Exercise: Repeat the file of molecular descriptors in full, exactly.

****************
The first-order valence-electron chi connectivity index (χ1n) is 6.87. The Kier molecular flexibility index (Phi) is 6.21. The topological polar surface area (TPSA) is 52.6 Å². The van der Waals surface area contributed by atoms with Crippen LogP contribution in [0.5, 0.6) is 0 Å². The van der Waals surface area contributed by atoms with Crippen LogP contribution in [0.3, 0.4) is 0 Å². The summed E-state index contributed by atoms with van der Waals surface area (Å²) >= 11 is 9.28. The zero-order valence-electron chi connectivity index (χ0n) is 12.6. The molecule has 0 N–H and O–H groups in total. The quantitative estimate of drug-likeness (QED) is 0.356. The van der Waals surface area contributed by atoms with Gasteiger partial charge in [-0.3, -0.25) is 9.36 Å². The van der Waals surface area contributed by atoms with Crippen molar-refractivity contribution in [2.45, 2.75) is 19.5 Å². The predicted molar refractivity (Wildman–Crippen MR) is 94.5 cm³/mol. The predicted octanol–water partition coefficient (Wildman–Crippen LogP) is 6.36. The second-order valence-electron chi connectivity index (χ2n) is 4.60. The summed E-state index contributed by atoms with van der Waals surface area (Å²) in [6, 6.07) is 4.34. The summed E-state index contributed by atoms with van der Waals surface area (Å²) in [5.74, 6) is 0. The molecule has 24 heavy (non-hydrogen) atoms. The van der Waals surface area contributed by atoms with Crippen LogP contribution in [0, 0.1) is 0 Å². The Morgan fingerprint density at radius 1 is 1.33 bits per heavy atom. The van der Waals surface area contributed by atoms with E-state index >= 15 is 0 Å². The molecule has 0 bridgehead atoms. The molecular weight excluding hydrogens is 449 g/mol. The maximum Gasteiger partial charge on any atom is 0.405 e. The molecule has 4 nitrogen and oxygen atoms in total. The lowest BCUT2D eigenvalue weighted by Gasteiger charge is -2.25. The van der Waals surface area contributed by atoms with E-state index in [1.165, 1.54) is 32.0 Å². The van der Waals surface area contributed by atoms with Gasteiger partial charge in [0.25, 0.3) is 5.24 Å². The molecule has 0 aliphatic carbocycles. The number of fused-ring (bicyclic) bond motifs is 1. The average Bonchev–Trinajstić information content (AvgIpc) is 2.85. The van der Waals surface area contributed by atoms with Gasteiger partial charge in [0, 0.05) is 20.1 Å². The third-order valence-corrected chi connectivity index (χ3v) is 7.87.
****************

The first-order valence-electron chi connectivity index (χ1n) is 6.87. The Kier molecular flexibility index (Phi) is 6.21. The topological polar surface area (TPSA) is 52.6 Å². The van der Waals surface area contributed by atoms with Crippen LogP contribution in [0.5, 0.6) is 0 Å². The van der Waals surface area contributed by atoms with Crippen LogP contribution in [0.3, 0.4) is 0 Å². The summed E-state index contributed by atoms with van der Waals surface area (Å²) >= 11 is 9.28. The zero-order valence-electron chi connectivity index (χ0n) is 12.6. The molecule has 0 N–H and O–H groups in total. The quantitative estimate of drug-likeness (QED) is 0.356. The van der Waals surface area contributed by atoms with Gasteiger partial charge in [-0.3, -0.25) is 9.36 Å². The van der Waals surface area contributed by atoms with Crippen molar-refractivity contribution in [2.45, 2.75) is 19.5 Å². The predicted molar refractivity (Wildman–Crippen MR) is 94.5 cm³/mol. The predicted octanol–water partition coefficient (Wildman–Crippen LogP) is 6.36. The second-order valence-electron chi connectivity index (χ2n) is 4.60. The summed E-state index contributed by atoms with van der Waals surface area (Å²) in [6, 6.07) is 4.34. The summed E-state index contributed by atoms with van der Waals surface area (Å²) in [5.74, 6) is 0. The molecule has 24 heavy (non-hydrogen) atoms. The van der Waals surface area contributed by atoms with Crippen LogP contribution in [0, 0.1) is 0 Å². The Morgan fingerprint density at radius 1 is 1.33 bits per heavy atom. The van der Waals surface area contributed by atoms with E-state index >= 15 is 0 Å². The molecule has 0 bridgehead atoms. The molecular weight excluding hydrogens is 449 g/mol. The maximum Gasteiger partial charge on any atom is 0.405 e. The molecule has 4 nitrogen and oxygen atoms in total. The lowest BCUT2D eigenvalue weighted by Gasteiger charge is -2.25. The van der Waals surface area contributed by atoms with E-state index in [1.165, 1.54) is 32.0 Å². The van der Waals surface area contributed by atoms with Gasteiger partial charge in [0.25, 0.3) is 5.24 Å². The molecule has 0 aliphatic carbocycles. The number of fused-ring (bicyclic) bond motifs is 1. The average Bonchev–Trinajstić information content (AvgIpc) is 2.85. The van der Waals surface area contributed by atoms with Gasteiger partial charge in [0, 0.05) is 20.1 Å². The third-order valence-corrected chi connectivity index (χ3v) is 7.87.